Leegin used RPM with sales of its “Brighton” brand and ceased selling goods to a retailer when in declined to cease discounting “Brighton” goods. The Court took the opportunity to reconsider anew the categorization of RPM as per se illegal and recast the inquiry under the rule of reason.
- Both the FTC and the DOJ had supported overturning Dr. Miles and removing the distinction between price and non-price vertical restraints.
- The Court recognized that RPM could
- facilitate a manufacturer cartel,
- organize cartels at a retail level,
- forestall competition from innovative retailers challenging a dominant retailer, and
- give retailers the incentive not to sell products from rivals to a dominant manufacturer.
- Provide means for dealers to invest in tangible and intangible services
- Facilitate entry by new firms (or expansion)
- Provide customers with more options (e.g. high price/service goods and low price/service goods)
- Address market imperfections i.e. free-riding
- Provide a more efficient and flexible means of requiring point of sale service which is difficult to specify and enforce through contracts
- The Court overruled Dr. Miles because it was formalistic, failed to consider modern economic theories and to appreciate the difference between horizontal and vertical restraints, and argued that recent cases had severely undermined Dr. Miles.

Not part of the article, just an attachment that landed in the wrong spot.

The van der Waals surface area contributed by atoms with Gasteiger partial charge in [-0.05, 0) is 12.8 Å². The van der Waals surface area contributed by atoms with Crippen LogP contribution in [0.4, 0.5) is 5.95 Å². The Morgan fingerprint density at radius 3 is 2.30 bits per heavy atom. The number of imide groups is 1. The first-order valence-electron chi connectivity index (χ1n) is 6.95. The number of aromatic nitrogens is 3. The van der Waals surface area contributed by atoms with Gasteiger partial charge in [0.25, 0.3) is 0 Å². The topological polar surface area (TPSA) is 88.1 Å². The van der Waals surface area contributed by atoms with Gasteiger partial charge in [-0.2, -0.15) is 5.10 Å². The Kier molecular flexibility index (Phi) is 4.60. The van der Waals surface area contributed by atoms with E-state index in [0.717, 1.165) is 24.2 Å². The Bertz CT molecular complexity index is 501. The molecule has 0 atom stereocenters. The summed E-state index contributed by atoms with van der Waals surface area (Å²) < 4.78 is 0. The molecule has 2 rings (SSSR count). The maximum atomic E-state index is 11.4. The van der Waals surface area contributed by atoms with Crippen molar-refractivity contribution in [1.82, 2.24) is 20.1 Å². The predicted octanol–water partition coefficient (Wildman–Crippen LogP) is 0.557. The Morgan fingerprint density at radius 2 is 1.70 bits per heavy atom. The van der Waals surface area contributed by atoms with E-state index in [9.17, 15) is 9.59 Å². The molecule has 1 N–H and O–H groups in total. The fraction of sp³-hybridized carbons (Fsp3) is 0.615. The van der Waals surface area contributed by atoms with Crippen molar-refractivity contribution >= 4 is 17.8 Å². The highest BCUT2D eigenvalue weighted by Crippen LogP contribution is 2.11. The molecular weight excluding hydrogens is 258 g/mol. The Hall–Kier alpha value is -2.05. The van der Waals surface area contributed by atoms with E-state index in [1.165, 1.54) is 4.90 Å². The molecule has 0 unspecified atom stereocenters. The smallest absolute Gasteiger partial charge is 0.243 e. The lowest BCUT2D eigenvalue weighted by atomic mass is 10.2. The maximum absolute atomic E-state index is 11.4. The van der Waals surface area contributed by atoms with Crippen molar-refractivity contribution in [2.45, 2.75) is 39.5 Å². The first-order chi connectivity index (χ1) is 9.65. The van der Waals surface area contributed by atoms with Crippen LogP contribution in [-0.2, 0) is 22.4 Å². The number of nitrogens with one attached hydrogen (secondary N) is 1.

- The Dissent argued that Dr. Miles should not be lightly overturned, based upon its age, the lack of any new economic argument, the inconclusive nature of the studies, the administrative importance of bright-line rules and the Congressional endorsement of the rule.
- Identical economic arguments apply to the precompetitive benefits of price and non-price restraints; the only new argument the Court brings up is the idea that non-price restraints are being used as the less efficient step-child of vertical price restraints and that these burdens are then being passed onto the consumer.
- States and Congress remain free to pass rules disallowing RPM; Canada and the EU still prohibit RPM. This may be less effective as a legal ruling than as a signaling device regarding how the Court is treating per se rules.
- Market power of manufacturers
- The more widely RPM is adopted, the more likely it is anticompetitive.
- The source of the RPM restraint (since manufacturers’ interests are generally aligned with consumers according to Leegin).
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